If I were president

We all know that President Obama does not have that many years in Washington, D.C. before he developed the ambition to run for that office. So? The last two presidents with absolutely no experience in Washington, D.C.: Bill Clinton and G.W. Bush, developed the ambition to run for the office of the presidency and without a doubt showed what their lack of experience accomplished, in their vetting of cabinet positions, in many of their policy positions, even in how they worked with Congress.  We Americans managed to weather the topsy-turvy Clinton administration just fine.  Even with the Lewinsky as mistress scandal, or despite it, there are people now who look back on his presidency as a far better time than we had in the last 8 years of GW.  With GW, we saw a fellow heading toward his retirement who still acted far too young to fill his elderly father’s shoes in the same office his father held.  But then, Kathleen Parker never described the president many derided as a “chimp” or “shrub” as being immature.  She leaves that for the much younger African-American president, Barack H. Obama.

What if I were president?  A person about a decade older than he is who is not a politician, never ran for office, and wouldn’t have political experience anywhere.  Would I try for a cleaner more ethical administration?  Given the last 8 years most assuredly.  Would I be pitch perfect in bringing people to the cabinet, staff, perhaps even a judgeship who couldn’t be challenged on ethical standards?  Absolutely not.  Would I try to work with the political opposition?  Absolutely.  And if the political opposition were voted into a minority status because my party won; demonstrated a refusal to leave partisanship behind; would I be inclined to say, “I won and you need to get over yourselves,” absolutely.

After all, the GOP can count among their numbers the dude who sang a crude parody of “Puff the Magic Dragon;” titled “Obama the magic negro.”  They wanted for their veep a woman who classified foreign policy experience number 1 as being neighbors with Russia.  They wanted for their president a fellow who couldn’t decide which “straight talk express” he was going to ride on that day throughout the long campaign. Their “base” exhibited pure childish hatred at the very idea that an African-American could ascend to the highest office in the land and more as a Democrat besides.  And since Obama has entered the presidency, the childish hatred of what the GOP “base” presumes are his policies a little more than 3 weeks into his presidency—being “socialist”—have been vented in letters to the editors in local papers.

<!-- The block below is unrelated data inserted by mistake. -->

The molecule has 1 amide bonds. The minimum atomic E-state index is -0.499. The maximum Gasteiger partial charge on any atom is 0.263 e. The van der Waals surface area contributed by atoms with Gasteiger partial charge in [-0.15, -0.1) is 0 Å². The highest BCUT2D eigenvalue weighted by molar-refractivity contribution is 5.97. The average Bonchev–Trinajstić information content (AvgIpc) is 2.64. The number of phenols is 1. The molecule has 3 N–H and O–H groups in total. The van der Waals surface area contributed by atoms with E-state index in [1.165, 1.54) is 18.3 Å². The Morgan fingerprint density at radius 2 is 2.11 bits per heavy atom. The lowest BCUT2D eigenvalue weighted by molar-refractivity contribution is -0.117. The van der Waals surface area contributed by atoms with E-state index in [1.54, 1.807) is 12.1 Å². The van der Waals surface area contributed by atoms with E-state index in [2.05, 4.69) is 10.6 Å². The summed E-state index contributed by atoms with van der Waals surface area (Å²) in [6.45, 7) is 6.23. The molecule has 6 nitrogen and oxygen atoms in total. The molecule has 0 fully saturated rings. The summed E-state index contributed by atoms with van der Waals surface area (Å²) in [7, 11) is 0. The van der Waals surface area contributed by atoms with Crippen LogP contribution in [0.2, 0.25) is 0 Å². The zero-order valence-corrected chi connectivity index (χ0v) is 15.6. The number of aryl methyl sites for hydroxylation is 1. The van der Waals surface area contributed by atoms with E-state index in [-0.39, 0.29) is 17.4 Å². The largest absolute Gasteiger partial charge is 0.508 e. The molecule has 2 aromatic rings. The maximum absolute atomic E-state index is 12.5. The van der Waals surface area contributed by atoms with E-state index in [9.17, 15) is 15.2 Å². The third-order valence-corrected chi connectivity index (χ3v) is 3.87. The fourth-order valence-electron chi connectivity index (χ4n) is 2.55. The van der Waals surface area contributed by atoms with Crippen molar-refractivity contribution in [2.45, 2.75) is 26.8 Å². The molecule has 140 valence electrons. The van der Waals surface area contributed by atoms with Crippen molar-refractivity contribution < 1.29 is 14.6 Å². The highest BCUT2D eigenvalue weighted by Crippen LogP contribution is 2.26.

If I were president, I could definitely expect such slings and arrows from such people.  It would in fact take a strength of will to withstand such petty hatred and make every effort to do the work of the nation.  But, where I, like Obama would have the immediate awareness, maturity, and even wisdom to say that I screwed up when it came to people filling my cabinet or policy decisions made wrongly; I’d find it totally amazing that political columnists such as Kathleen Parker might overlook that and instead nitpick over problems that will inevitably arise in any administration.  And plagued all of GW’s administration throughout his entire 8 years in office.  And by the way, GW rewarded failure.

Senator Judd Gregg made it official that he pulled out of the position of Commerce Secretary solely on the basis of what he didn’t like with the stimulus package.  He didn’t vote, which means he didn’t participate in its final drafting, but he decided to let his partisan colors show over accepting a cabinet position and being a voice for the GOP in the Obama administration.  I would hardly call that a level of maturity.  And a GOP who engage in childish rants that Gregg was “selling out” if he did accept such a position, my argument becomes, I don’t see you as a party relevant enough to reclaim governing status any time in the near future.

If I were president at a time when this nation were facing economic turmoil as it does now, my first focus would be on what I could do about it.  I might not choose a stimulus plan where this nation already suffers a massive debt, but I could insist on laws passed to bring American based businesses home and rehire an American workforce.  To create incentives for new cutting edge technologies.  Any spending package would be to repair critical infrastructure such as roads and bridges.  As a Republican, I would attempt to rebuild a military weakened greatly by fighting two wars.  Education?  Health care?  In better times I’d prefer to leave that to the states.  But, a presidency in tough times such as we now have, I might just agree with Democrats in Congress that some funding would be required.  Funding to the states had been done before, even GOP governors and mayors are absolutely supportive of getting federal dollars.  But how much?  And what would it take to begin refilling the U.S. Treasury?  Can I begin a presidency where the GOP mantra of tax cuts, tax cuts, tax cuts all the time would become just as burdensome to the next generation as Obama’s spending package assures today?  Or would I have to argue—at the risk of being called a “socialist”—that until this country is no longer a debtor nation, tax cuts are something we can’t afford?

Obama has been president for all of three weeks, he does face some rough bumps in the road and is assured to face many more.  That is to be expected.  But as Obama himself said, he must be judged on results.  Anyone who’d stand in front of people and risk their disaproval is far more mature than his predecessor.  Who’s comfort zone was such that he couldn’t stomache disaproval of any sort.  Parker is wrong.


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